Joint Report to the Court Regarding the Desegregation Order

The Joint Report was filed on Friday, February 6, 2015, pursuant to the Court’s order of November 12, 2014.

The purpose of getting all of the attorneys together was to allow them to determine if any disparities exist among any of the Green factors.

The Green factors are:  1) student assignment, 2) faculty assignment, 3) staff assignment, 4) transportation, 5) extracurricular activities, and 6) facilities. The Green factors are used to determine whether disparities that could result in segregation within school districts exist.

See this post for more details.

See this information for more about how a district obtains unitary status (meaning a dual system of education…one for white children and one for minority children…no longer exists).

The legal standard to determine if a district has obtained unitary status is documented on page 4 of the filing and is as follows:

The ultimate inquiry in determining whether a school district is unitary is whether the district has: (1) fully and satisfactorily complied in good faith with the court’s desegregation orders for a reasonable period of time; (2) eliminated the vestiges of prior de jure segregation to the extent practicable; and (3) demonstrated a good faith commitment to the whole of the court’s order and to those provisions of the law and the Constitution which were the predicate for judicial intervention in the first instance.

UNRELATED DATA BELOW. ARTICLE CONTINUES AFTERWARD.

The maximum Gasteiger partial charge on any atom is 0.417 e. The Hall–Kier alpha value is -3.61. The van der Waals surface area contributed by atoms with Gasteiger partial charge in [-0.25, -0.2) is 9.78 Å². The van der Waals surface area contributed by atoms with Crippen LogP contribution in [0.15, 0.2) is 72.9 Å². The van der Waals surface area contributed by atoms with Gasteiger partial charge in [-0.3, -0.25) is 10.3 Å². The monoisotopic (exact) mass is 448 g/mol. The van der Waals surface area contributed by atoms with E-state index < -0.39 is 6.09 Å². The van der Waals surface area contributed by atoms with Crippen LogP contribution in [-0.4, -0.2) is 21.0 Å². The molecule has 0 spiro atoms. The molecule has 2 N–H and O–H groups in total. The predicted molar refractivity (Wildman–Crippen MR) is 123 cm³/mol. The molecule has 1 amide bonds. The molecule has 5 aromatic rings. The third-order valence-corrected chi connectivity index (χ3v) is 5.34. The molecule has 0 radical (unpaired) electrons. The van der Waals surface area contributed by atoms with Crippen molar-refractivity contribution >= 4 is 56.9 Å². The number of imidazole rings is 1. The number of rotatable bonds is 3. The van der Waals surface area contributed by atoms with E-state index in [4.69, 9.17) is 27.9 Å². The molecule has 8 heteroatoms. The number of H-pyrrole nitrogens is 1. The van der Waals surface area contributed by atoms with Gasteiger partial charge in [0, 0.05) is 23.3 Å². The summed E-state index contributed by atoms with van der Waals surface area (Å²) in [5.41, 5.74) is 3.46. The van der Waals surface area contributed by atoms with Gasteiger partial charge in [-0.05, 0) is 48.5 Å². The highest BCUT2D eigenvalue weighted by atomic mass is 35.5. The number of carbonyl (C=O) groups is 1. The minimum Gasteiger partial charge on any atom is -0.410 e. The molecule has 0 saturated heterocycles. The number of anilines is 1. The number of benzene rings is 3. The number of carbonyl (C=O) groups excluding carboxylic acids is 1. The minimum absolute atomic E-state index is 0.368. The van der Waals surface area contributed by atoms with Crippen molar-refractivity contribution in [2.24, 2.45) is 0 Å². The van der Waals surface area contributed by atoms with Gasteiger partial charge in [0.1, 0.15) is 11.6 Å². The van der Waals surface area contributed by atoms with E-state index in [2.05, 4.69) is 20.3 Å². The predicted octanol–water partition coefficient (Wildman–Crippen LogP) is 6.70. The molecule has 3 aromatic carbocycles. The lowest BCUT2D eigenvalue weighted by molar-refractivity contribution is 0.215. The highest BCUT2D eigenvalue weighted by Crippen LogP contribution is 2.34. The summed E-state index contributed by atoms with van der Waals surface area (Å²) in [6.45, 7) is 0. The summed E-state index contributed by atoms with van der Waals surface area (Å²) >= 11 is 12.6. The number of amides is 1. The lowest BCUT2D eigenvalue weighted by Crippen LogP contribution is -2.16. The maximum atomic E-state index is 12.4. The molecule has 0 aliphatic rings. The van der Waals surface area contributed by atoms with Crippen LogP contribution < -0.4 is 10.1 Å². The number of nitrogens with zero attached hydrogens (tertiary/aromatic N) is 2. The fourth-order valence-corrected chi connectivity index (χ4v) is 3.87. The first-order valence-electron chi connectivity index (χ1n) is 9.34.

Both Jefferson County and Hoover City schools are a part of this review. The review of Hoover’s Green factors begins on page 15.

The crux of the statement is that the DOJ nor the NAACP LDF (referred to as the “private plaintiffs”) have not been able to obtain enough information to make a determination on any of the factors. [Updated 2/10/15 2:25 p.m. to add “not” to the previous sentence. Apologies for any confusion.]

It ends with “Given that Hoover currently does not have a permanent superintendent, the timeline [for developing a plan for discussion] is still under review.”

The Superintendent Search Survey

Hoover parents and school employees have until February 6 to complete the survey created by New South Research, at a cost of $7,200, to gather opinions on what qualities are wanted in  and what priorities should be focused on by a superintendent.

Community members hoping to be surveyed will have to wait on a phone call.

Taking a peek through the survey, I couldn’t help but notice the leading questions within the survey. And the glaring omissions.

First the omissions:

Liz Wallace, former Hoover Parent Teacher Council president and current Hoover resident, shared this on her Facebook page (I placed the red box and arrow into the image for this post):

“This is a page [page 3] from the Community Survey that Hoover City Schools has commissioned to get input about the experience, skills, and priorities we would like to see in our next Superintendent. I find it disturbing that while the characteristic of ‘maintaining quality athletic programs’ is on the survey, ‘maintaining quality fine arts programs’ is nowhere. The applicants for the position will have no way of knowing the desires of the stakeholders with regard to the fine arts, because there is not even a place to write it in on the survey.